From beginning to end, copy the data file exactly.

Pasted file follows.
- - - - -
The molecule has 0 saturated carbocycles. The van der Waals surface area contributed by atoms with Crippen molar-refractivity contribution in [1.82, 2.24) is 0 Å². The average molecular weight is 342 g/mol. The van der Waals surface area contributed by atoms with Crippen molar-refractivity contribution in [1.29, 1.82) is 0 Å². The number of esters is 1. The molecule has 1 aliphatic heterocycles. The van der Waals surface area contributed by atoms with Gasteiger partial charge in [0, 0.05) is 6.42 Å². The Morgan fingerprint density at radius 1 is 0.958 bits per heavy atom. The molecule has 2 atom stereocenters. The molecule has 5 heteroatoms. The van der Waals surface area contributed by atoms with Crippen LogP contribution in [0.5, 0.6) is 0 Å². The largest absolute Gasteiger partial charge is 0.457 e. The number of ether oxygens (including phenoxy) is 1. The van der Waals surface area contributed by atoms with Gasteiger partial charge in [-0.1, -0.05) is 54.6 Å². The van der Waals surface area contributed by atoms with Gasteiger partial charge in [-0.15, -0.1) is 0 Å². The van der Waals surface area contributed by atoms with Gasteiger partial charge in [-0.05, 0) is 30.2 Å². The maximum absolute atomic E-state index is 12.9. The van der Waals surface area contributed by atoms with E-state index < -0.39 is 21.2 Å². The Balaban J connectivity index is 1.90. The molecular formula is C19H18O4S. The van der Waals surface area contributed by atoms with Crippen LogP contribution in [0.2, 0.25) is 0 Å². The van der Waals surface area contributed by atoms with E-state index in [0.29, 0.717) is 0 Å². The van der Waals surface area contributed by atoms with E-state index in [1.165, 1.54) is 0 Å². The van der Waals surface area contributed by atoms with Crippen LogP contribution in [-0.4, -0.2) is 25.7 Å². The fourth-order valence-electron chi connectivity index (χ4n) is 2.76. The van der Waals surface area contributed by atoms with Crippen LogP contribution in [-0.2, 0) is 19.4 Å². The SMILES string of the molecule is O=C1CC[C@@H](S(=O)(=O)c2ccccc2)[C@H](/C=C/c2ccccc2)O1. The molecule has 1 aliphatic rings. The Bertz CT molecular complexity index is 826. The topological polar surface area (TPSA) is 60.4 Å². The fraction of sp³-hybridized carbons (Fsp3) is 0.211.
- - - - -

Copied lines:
The molecule has 0 saturated carbocycles. The van der Waals surface area contributed by atoms with Crippen molar-refractivity contribution in [1.82, 2.24) is 0 Å². The average molecular weight is 342 g/mol. The van der Waals surface area contributed by atoms with Crippen molar-refractivity contribution in [1.29, 1.82) is 0 Å². The number of esters is 1. The molecule has 1 aliphatic heterocycles. The van der Waals surface area contributed by atoms with Gasteiger partial charge in [0, 0.05) is 6.42 Å². The Morgan fingerprint density at radius 1 is 0.958 bits per heavy atom. The molecule has 2 atom stereocenters. The molecule has 5 heteroatoms. The van der Waals surface area contributed by atoms with Crippen LogP contribution in [0.5, 0.6) is 0 Å². The largest absolute Gasteiger partial charge is 0.457 e. The number of ether oxygens (including phenoxy) is 1. The van der Waals surface area contributed by atoms with Gasteiger partial charge in [-0.1, -0.05) is 54.6 Å². The van der Waals surface area contributed by atoms with Gasteiger partial charge in [-0.15, -0.1) is 0 Å². The van der Waals surface area contributed by atoms with Gasteiger partial charge in [-0.05, 0) is 30.2 Å². The maximum absolute atomic E-state index is 12.9. The van der Waals surface area contributed by atoms with E-state index < -0.39 is 21.2 Å². The Balaban J connectivity index is 1.90. The molecular formula is C19H18O4S. The van der Waals surface area contributed by atoms with Crippen LogP contribution in [0.2, 0.25) is 0 Å². The van der Waals surface area contributed by atoms with E-state index in [0.29, 0.717) is 0 Å². The van der Waals surface area contributed by atoms with E-state index in [1.165, 1.54) is 0 Å². The van der Waals surface area contributed by atoms with Crippen LogP contribution in [-0.4, -0.2) is 25.7 Å². The fourth-order valence-electron chi connectivity index (χ4n) is 2.76. The van der Waals surface area contributed by atoms with Crippen LogP contribution in [-0.2, 0) is 19.4 Å². The SMILES string of the molecule is O=C1CC[C@@H](S(=O)(=O)c2ccccc2)[C@H](/C=C/c2ccccc2)O1. The molecule has 1 aliphatic rings. The Bertz CT molecular complexity index is 826. The topological polar surface area (TPSA) is 60.4 Å². The fraction of sp³-hybridized carbons (Fsp3) is 0.211.